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Q: I'm leaving the urban jungle for the real one -- in Africa. Which shots do I need, and where can I get them?

A: While your doctor can find out which vaccinations you need, a travel clinic will go further to ensure you don't bring home any unwanted keepsakes -- like, say, a tapeworm. Beyond shots (which cost extra), they'll arm you with the do's and don'ts of local food and drink, prescriptions if needed, and a list of over-the-counter remedies for trip-wreckers like jet lag and food poisoning.

At Travel Health Services (50 East 69th Street; 212-734-3000), Dr. Bradley A. Connor considers current vaccines and recent outbreaks when reviewing a patient's itinerary. The $60 consultation (with a travel nurse) allows you round-the-clock access to Dr. Connor during your trip.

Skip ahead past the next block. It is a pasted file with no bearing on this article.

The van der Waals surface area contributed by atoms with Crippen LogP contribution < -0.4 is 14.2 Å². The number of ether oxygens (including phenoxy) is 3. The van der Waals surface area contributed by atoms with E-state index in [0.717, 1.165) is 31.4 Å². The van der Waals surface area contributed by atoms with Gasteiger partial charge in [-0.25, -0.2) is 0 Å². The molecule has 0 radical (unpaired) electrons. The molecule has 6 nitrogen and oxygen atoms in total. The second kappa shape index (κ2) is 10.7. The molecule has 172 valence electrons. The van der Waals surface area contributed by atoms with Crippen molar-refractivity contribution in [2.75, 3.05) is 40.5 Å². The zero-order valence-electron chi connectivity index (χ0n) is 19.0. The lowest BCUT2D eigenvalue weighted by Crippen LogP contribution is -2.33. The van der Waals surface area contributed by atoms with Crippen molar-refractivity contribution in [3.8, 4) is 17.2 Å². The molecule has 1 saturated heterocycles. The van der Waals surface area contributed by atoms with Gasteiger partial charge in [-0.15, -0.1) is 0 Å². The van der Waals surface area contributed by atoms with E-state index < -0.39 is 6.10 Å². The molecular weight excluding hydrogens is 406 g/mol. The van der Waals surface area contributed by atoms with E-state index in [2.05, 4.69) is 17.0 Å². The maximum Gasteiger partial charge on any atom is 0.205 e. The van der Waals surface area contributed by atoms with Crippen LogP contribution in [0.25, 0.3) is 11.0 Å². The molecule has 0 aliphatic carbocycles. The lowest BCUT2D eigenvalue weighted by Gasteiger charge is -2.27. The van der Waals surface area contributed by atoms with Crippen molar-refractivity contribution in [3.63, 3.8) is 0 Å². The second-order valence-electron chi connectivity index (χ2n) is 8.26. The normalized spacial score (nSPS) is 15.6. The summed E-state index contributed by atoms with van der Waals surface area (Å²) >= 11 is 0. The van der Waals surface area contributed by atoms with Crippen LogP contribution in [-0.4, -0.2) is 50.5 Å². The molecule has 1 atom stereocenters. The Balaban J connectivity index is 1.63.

Traveler's Medical Service (595 Madison Avenue, at 57th Street; 212-230-1020) charges $40 for a consultation with a travel-health specialist, or $200 to meet with medical director Dr. Alberto Acosta. Either way, expect more than just a few jabs in the arm: The clinic isn't afraid to inundate clients with details of constipation and traveler's diarrhea.

Dr. Scott Kalish (Center for Travelers' Health & Immunization, 133 East 73rd Street; 212-861-9000) spends as much as 90 minutes with each patient, carefully weighing the benefits of each vaccine against the cost and potential side effects. The visit will run you $100, or $150 for you and a traveling companion.


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